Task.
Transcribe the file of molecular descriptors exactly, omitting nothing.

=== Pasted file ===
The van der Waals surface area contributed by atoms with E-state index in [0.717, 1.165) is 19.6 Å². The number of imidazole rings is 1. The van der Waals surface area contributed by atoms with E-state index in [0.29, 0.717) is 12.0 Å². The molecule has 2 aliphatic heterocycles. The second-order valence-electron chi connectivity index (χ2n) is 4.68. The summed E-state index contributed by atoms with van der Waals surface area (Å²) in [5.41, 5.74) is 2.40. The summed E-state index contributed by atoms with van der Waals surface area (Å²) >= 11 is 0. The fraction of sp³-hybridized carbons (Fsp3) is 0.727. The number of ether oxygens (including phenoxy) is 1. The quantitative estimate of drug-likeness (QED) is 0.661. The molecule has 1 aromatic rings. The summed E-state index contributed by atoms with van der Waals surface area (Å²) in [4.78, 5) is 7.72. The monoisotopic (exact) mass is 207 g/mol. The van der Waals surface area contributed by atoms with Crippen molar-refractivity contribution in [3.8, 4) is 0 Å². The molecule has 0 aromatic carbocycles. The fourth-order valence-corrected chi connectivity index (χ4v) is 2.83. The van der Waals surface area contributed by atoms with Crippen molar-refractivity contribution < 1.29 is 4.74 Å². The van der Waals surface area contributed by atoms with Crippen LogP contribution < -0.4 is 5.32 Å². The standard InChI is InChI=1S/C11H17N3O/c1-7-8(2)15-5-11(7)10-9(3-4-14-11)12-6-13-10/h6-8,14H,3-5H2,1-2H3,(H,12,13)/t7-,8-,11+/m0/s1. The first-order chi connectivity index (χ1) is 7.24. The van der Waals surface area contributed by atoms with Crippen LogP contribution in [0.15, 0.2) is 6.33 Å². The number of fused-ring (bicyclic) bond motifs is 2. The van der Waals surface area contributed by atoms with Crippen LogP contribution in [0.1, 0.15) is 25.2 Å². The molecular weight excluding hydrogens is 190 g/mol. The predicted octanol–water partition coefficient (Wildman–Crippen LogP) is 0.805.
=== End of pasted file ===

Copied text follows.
The van der Waals surface area contributed by atoms with E-state index in [0.717, 1.165) is 19.6 Å². The number of imidazole rings is 1. The van der Waals surface area contributed by atoms with E-state index in [0.29, 0.717) is 12.0 Å². The molecule has 2 aliphatic heterocycles. The second-order valence-electron chi connectivity index (χ2n) is 4.68. The summed E-state index contributed by atoms with van der Waals surface area (Å²) in [5.41, 5.74) is 2.40. The summed E-state index contributed by atoms with van der Waals surface area (Å²) >= 11 is 0. The fraction of sp³-hybridized carbons (Fsp3) is 0.727. The number of ether oxygens (including phenoxy) is 1. The quantitative estimate of drug-likeness (QED) is 0.661. The molecule has 1 aromatic rings. The summed E-state index contributed by atoms with van der Waals surface area (Å²) in [4.78, 5) is 7.72. The monoisotopic (exact) mass is 207 g/mol. The van der Waals surface area contributed by atoms with Crippen molar-refractivity contribution in [3.8, 4) is 0 Å². The molecule has 0 aromatic carbocycles. The fourth-order valence-corrected chi connectivity index (χ4v) is 2.83. The van der Waals surface area contributed by atoms with Crippen molar-refractivity contribution < 1.29 is 4.74 Å². The van der Waals surface area contributed by atoms with Crippen LogP contribution < -0.4 is 5.32 Å². The standard InChI is InChI=1S/C11H17N3O/c1-7-8(2)15-5-11(7)10-9(3-4-14-11)12-6-13-10/h6-8,14H,3-5H2,1-2H3,(H,12,13)/t7-,8-,11+/m0/s1. The first-order chi connectivity index (χ1) is 7.24. The van der Waals surface area contributed by atoms with Crippen LogP contribution in [0.15, 0.2) is 6.33 Å². The number of fused-ring (bicyclic) bond motifs is 2. The van der Waals surface area contributed by atoms with Crippen LogP contribution in [0.1, 0.15) is 25.2 Å². The molecular weight excluding hydrogens is 190 g/mol. The predicted octanol–water partition coefficient (Wildman–Crippen LogP) is 0.805.